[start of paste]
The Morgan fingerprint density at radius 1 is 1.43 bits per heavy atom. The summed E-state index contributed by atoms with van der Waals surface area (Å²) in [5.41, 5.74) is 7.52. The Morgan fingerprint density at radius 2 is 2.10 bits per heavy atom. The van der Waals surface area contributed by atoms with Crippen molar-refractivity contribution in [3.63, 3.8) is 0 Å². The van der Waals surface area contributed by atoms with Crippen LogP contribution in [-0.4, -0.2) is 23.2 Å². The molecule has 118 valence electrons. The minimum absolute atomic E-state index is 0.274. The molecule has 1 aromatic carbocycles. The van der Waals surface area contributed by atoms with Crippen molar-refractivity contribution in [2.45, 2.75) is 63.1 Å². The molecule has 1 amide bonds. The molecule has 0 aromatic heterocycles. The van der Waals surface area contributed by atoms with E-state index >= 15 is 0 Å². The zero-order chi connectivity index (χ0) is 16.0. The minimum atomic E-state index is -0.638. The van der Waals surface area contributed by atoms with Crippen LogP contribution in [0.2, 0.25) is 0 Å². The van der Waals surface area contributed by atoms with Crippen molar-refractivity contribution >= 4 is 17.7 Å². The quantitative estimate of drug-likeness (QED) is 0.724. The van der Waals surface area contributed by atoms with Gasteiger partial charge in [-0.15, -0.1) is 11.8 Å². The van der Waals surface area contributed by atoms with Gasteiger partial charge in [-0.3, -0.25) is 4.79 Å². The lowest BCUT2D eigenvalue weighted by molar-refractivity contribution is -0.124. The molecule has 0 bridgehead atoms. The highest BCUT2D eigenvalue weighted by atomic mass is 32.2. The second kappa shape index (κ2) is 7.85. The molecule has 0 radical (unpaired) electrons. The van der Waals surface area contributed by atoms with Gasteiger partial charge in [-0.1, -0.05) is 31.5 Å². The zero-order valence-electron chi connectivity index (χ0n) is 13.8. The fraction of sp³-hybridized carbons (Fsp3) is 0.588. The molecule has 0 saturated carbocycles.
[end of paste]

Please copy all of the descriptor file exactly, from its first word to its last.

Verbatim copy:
The Morgan fingerprint density at radius 1 is 1.43 bits per heavy atom. The summed E-state index contributed by atoms with van der Waals surface area (Å²) in [5.41, 5.74) is 7.52. The Morgan fingerprint density at radius 2 is 2.10 bits per heavy atom. The van der Waals surface area contributed by atoms with Crippen molar-refractivity contribution in [3.63, 3.8) is 0 Å². The van der Waals surface area contributed by atoms with Crippen LogP contribution in [-0.4, -0.2) is 23.2 Å². The molecule has 118 valence electrons. The minimum absolute atomic E-state index is 0.274. The molecule has 1 aromatic carbocycles. The van der Waals surface area contributed by atoms with Crippen molar-refractivity contribution in [2.45, 2.75) is 63.1 Å². The molecule has 1 amide bonds. The molecule has 0 aromatic heterocycles. The van der Waals surface area contributed by atoms with E-state index >= 15 is 0 Å². The zero-order chi connectivity index (χ0) is 16.0. The minimum atomic E-state index is -0.638. The van der Waals surface area contributed by atoms with Crippen LogP contribution in [0.2, 0.25) is 0 Å². The van der Waals surface area contributed by atoms with Crippen molar-refractivity contribution >= 4 is 17.7 Å². The quantitative estimate of drug-likeness (QED) is 0.724. The van der Waals surface area contributed by atoms with Gasteiger partial charge in [-0.15, -0.1) is 11.8 Å². The van der Waals surface area contributed by atoms with Gasteiger partial charge in [-0.3, -0.25) is 4.79 Å². The lowest BCUT2D eigenvalue weighted by molar-refractivity contribution is -0.124. The molecule has 0 bridgehead atoms. The highest BCUT2D eigenvalue weighted by atomic mass is 32.2. The second kappa shape index (κ2) is 7.85. The molecule has 0 radical (unpaired) electrons. The van der Waals surface area contributed by atoms with Gasteiger partial charge in [-0.1, -0.05) is 31.5 Å². The zero-order valence-electron chi connectivity index (χ0n) is 13.8. The fraction of sp³-hybridized carbons (Fsp3) is 0.588. The molecule has 0 saturated carbocycles.